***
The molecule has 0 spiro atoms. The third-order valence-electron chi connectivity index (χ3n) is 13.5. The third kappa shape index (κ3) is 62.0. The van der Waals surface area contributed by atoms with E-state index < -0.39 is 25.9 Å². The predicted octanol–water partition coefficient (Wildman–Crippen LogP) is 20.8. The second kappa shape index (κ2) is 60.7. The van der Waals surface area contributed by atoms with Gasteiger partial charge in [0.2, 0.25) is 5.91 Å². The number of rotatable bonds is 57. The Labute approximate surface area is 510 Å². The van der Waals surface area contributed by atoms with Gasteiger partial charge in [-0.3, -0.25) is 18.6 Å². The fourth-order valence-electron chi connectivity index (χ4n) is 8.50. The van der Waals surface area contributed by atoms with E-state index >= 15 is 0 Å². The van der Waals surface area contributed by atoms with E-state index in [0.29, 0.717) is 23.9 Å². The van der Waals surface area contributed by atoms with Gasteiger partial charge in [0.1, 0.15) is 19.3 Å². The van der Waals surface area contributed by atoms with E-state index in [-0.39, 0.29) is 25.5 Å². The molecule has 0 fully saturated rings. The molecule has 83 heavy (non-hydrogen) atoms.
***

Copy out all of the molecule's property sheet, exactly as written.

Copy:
The molecule has 0 spiro atoms. The third-order valence-electron chi connectivity index (χ3n) is 13.5. The third kappa shape index (κ3) is 62.0. The van der Waals surface area contributed by atoms with E-state index < -0.39 is 25.9 Å². The predicted octanol–water partition coefficient (Wildman–Crippen LogP) is 20.8. The second kappa shape index (κ2) is 60.7. The van der Waals surface area contributed by atoms with Gasteiger partial charge in [0.2, 0.25) is 5.91 Å². The number of rotatable bonds is 57. The Labute approximate surface area is 510 Å². The van der Waals surface area contributed by atoms with Gasteiger partial charge in [-0.3, -0.25) is 18.6 Å². The fourth-order valence-electron chi connectivity index (χ4n) is 8.50. The van der Waals surface area contributed by atoms with E-state index >= 15 is 0 Å². The van der Waals surface area contributed by atoms with E-state index in [0.29, 0.717) is 23.9 Å². The van der Waals surface area contributed by atoms with Gasteiger partial charge in [0.1, 0.15) is 19.3 Å². The van der Waals surface area contributed by atoms with E-state index in [-0.39, 0.29) is 25.5 Å². The molecule has 0 fully saturated rings. The molecule has 83 heavy (non-hydrogen) atoms.